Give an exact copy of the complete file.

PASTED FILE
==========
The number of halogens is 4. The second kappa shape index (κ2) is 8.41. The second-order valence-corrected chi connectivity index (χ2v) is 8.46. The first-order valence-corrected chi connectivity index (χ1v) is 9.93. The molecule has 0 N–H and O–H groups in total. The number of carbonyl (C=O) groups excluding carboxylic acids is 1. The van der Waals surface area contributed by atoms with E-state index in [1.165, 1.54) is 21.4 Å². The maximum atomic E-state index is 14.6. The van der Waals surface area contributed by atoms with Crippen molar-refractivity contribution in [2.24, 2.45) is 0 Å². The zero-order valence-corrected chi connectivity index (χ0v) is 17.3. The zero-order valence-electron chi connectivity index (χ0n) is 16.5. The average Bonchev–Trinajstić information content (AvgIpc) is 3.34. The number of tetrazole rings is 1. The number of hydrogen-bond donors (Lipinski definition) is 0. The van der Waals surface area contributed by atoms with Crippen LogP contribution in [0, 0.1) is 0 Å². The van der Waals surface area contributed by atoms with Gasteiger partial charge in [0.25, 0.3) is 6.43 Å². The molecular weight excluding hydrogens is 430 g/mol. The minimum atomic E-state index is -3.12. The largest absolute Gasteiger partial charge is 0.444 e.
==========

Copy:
The number of halogens is 4. The second kappa shape index (κ2) is 8.41. The second-order valence-corrected chi connectivity index (χ2v) is 8.46. The first-order valence-corrected chi connectivity index (χ1v) is 9.93. The molecule has 0 N–H and O–H groups in total. The number of carbonyl (C=O) groups excluding carboxylic acids is 1. The van der Waals surface area contributed by atoms with E-state index in [1.165, 1.54) is 21.4 Å². The maximum atomic E-state index is 14.6. The van der Waals surface area contributed by atoms with Crippen molar-refractivity contribution in [2.24, 2.45) is 0 Å². The zero-order valence-corrected chi connectivity index (χ0v) is 17.3. The zero-order valence-electron chi connectivity index (χ0n) is 16.5. The average Bonchev–Trinajstić information content (AvgIpc) is 3.34. The number of tetrazole rings is 1. The number of hydrogen-bond donors (Lipinski definition) is 0. The van der Waals surface area contributed by atoms with Crippen LogP contribution in [0, 0.1) is 0 Å². The van der Waals surface area contributed by atoms with Gasteiger partial charge in [0.25, 0.3) is 6.43 Å². The molecular weight excluding hydrogens is 430 g/mol. The minimum atomic E-state index is -3.12. The largest absolute Gasteiger partial charge is 0.444 e.